Emma Mendel and Brad Cantrell

Opening: September 20, 6:51 p.m.

Failure is at the heart of landscape: inherently complex environments of multi-valent relationships in constant flux with indeterminate beginnings and endings. As designers, the dominant paradigm avoids failure, attempting to predict externalities through ever more complex modes of simulation. Complexity beguiles prediction, making it impossible to predict whether or not one unprecedented event is more likely to occur over another. However, it is through the embrace of failure that we develop systems that more readily recover from disturbance, systems that lack fragility and have the ability to respond to unknown outcomes. This requires a paradigm shift: how do we operate in a world that understands it cannot predict a chaotic future, an environment that embraces complexity but rejects predictability?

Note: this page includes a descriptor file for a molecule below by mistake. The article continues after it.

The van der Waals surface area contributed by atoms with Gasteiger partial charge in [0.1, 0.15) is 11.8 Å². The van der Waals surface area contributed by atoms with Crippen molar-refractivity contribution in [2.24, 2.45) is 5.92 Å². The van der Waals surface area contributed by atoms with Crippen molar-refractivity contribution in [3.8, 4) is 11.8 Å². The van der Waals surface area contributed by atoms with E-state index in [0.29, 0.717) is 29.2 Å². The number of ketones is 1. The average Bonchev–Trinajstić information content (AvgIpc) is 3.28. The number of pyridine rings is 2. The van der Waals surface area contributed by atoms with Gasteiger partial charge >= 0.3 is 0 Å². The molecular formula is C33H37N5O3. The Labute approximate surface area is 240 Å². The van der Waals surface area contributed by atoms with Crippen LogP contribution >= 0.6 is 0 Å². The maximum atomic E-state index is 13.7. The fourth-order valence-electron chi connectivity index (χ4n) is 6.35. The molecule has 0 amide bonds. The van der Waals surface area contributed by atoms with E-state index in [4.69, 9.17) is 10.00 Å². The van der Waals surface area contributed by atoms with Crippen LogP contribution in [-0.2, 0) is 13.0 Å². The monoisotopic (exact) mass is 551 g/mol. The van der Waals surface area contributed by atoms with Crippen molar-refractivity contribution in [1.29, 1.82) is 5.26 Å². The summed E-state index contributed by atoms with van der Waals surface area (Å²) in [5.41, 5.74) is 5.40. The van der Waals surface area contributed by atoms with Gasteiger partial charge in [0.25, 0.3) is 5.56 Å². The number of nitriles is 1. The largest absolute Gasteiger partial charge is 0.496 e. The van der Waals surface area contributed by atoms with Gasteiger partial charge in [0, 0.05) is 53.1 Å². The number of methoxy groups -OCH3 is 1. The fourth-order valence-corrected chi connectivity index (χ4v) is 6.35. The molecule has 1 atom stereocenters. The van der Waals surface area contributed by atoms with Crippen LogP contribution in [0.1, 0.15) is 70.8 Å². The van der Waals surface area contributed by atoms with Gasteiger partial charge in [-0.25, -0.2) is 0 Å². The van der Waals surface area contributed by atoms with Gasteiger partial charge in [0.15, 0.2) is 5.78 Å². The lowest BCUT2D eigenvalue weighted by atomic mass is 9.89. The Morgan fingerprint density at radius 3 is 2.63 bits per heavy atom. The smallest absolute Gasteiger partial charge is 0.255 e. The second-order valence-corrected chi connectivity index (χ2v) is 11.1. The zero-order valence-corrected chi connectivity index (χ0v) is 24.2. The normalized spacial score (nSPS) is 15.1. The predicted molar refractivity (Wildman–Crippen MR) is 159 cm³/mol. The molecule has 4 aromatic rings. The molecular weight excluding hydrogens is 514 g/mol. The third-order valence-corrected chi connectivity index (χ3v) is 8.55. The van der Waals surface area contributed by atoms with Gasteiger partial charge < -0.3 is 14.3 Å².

Emma Mendel is a landscape designer who has worked for firms across North America. She is currently a lecturer at the University of Virginia’s Department of Landscape Architecture, researching and writing on topics pertaining to socio-cultural materiality, infrastructure and representation. She is an LAF Case Study Investigation Fellow and is a part of the Mellon Global South Humanities Lab; Mapping Indigenous Worlds at UVA. Her work has been published in OALA, the Princeton Architectural Journal, Kerb Landscape Architecture Journal, and is a winner of the LA+ Competition, Imagination.

Bradley Cantrell is chair and professor at the University of Virginia’s Department of Landscape Architecture and is fellow of the American Academy in Rome and a TED Global Fellow. His research focuses on computation to construct new types of landscape systems and ecologies. His work in Southern Louisiana looks closely at the relationship between large-scale delta infrastructure, real-time monitoring (sensing), and ecological fitness. He is the coauthor of several books, and has written numerous peer reviewed essays on the role of computation, machine learning, and robotics in landscape architecture.